Biblical Reflections from a Ukrainian Theologian’s War Diary
Biblical Reflections from a Ukrainian Theologian’s War Diary

As Russia’s invasion fades from Western interest, daily musings from an evangelical seminary leader remind readers of the war’s ongoing reality for Ukrainian Christians who stay and serve.

Editor’s note: Since the beginning of the Russian invasion of Ukraine in February 2022, Taras Dyatlik, an evangelical Ukrainian theological educator, has shared his daily reflections in a WhatsApp group. The following are two recent journal entries from June (edited for style and clarity).

In an old carriage with shabby walls and faded curtains, I am traveling on a train from Kharkiv to Uzhhorod in the same cabin as a soldier returning home for a short but longed-for vacation. His wife and children have found temporary shelter in a land saturated with pain and fear.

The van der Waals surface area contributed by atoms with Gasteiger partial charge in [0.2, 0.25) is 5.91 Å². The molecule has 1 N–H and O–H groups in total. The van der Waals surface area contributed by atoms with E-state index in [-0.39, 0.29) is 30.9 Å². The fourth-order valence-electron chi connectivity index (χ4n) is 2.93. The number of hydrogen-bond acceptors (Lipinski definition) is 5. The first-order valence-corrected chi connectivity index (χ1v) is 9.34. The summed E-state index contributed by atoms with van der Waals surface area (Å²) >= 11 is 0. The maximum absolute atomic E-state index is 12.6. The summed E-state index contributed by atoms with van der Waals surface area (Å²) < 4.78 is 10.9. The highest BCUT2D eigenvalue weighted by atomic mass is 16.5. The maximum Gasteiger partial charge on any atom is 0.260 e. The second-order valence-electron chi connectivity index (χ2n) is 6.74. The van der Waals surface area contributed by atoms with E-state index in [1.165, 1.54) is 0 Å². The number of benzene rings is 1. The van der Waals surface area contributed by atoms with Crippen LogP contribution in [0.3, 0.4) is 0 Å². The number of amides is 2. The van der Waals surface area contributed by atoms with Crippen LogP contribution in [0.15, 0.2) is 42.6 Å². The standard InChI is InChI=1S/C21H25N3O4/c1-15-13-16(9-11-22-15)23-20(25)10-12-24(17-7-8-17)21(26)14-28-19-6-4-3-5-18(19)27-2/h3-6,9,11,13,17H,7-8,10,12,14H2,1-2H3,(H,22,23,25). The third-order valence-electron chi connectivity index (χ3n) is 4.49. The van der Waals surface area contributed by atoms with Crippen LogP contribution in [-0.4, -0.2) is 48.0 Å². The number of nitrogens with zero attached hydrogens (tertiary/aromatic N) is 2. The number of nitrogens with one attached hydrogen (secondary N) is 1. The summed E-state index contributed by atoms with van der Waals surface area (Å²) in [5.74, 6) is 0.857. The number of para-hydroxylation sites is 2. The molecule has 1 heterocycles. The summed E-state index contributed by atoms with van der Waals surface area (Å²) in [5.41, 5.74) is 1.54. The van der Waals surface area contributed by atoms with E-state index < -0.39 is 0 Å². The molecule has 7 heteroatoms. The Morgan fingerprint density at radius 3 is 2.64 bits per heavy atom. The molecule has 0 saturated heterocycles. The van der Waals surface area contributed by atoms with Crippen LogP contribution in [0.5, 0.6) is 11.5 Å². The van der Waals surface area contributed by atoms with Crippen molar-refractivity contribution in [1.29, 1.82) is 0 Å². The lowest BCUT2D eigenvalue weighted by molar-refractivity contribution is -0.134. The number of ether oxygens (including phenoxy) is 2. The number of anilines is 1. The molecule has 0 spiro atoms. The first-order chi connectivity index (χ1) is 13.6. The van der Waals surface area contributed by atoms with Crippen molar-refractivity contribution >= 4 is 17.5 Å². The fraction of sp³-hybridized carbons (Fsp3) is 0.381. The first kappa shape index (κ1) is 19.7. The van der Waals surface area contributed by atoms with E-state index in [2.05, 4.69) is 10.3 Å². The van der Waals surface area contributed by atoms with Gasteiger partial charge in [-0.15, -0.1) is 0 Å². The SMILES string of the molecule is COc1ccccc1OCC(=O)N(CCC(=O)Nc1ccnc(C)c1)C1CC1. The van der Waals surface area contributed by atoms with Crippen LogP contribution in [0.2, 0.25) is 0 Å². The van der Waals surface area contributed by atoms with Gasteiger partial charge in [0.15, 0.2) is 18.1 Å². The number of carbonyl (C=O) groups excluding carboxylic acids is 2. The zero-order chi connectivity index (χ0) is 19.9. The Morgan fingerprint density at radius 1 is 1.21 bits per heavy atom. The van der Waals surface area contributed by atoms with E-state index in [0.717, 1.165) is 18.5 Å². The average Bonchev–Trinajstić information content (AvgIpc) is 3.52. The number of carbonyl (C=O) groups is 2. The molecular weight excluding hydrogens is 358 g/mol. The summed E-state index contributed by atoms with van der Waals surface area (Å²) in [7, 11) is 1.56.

Yesterday, this soldier bought his daughter a small puppy. Now, he plays with it like a child, hugging and kissing it as if he has found a ray of light in this tiny creature. In a few days, he will return to the hell of war, and the puppy will remind his daughter of her father’s love.

The soldier is about 30, with a weathered, tanned face. He has scars on his arms and legs and deep wrinkles near his eyes. He naps nervously, anxiously, like almost everyone who has returned from the frontline.

Sometimes, he falls into a deep sleep and starts snoring loudly as if trying to drown out the memories of explosions and cries of pain. And when he is not snoring yet still asleep, he shouts orders as if he were back in the middle of a battle.

At one of the stations, when the rattle of the wheels and the squeaks of the worn-out railway car have subsided for a moment, an elegant woman of medium height in a blue tracksuit flies out of the neighboring cabin. She's about 35, and once upon a time, she must have driven men crazy with her beauty. But now her face is haggard, with deep shadows under her eyes.

Bursting into our compartment, she cries out to me, “Tell …

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